When cut free of that framing, Space Camp is a fun look at the space program before it all changed. A classic tale about dreaming big. It's unashamedly hokey and cliché and those are all the things I love about it today. I was able to watch the movie without the burden of the tragedy on my mind. I enjoyed it on its own merits and that is exactly how we're going to look at it now.

Who's Who

Space Camp has quite the who's-who 80s lineup. None other than the Viper himself, Tom Skerritt (Top Gun was in theaters at exactly the same time). Kate Capshaw hot off of Temple of Doom, the future Mrs. John Travolta, Lamar from Revenge of the Nerds, Leaf? (Joaquin) Phoenix, Lea Thompson and Tate Donovan...  Is it possible that any red-blooded American male wasn't crushing hard on Lea Thompson in 1986?

Make no mistake, the movie is not great. Every character is two-dimensional at best and obviously manages to conquer their single flaw by the end of the movie. It's as sappy as it can possibly be, full of cliches and bad dialogue, but it was right in my wheelhouse at the time. I loved it. I thought Kevin was cool. I identified with Max. I was in love with Kathryn... The whole nine yards. And that's why it has a permanent spot on my mental movie shelf.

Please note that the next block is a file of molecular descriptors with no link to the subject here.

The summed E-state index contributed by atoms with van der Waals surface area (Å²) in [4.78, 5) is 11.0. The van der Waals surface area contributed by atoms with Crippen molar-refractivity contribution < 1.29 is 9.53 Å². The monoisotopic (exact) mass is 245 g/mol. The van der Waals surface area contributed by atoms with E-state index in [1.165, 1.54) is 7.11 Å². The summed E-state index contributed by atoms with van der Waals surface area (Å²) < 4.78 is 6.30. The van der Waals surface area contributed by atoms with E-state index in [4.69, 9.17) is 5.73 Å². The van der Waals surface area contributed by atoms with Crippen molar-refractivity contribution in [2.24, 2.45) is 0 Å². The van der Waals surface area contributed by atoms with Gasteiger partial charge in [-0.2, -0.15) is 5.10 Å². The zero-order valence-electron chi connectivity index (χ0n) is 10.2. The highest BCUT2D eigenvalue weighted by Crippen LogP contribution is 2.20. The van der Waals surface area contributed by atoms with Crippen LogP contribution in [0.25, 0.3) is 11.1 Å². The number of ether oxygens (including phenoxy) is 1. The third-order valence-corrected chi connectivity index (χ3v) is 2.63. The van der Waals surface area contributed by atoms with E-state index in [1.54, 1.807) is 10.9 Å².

The Plot

At the beginning of Space Camp we find a young Andie Bergstrom, staring at the night sky, spotting an Apollo orbiter, and dreaming of "going up." When we flash forward, she's the first female Shuttle pilot and getting ready to spend the summer helping her husband, Zach (Skerritt!) who is the camp director and a former Apollo astronaut.

Andie is tasked with teaching five kids from different backgrounds the true value of teamwork and leadership. Those happen to be the two main themes for kids attending the actual Space Camp (which you can apparently still attend to this day.) (Even you adults who are looking for a special weekend. Ohhhh yes. Let the romance begin.) Kevin, Kathryn, Rudy, Tish, and Max are a rag-tag group who can't quite make it work as a cohesive team due to their individual flaws. However, they're forced to come together when Max's robot friend Jinx, who is sentient for some reason, decides to hack into NASA's talking computer system and actually launch Max into space during an engine test because they are friends "for-eeeeeev-ver."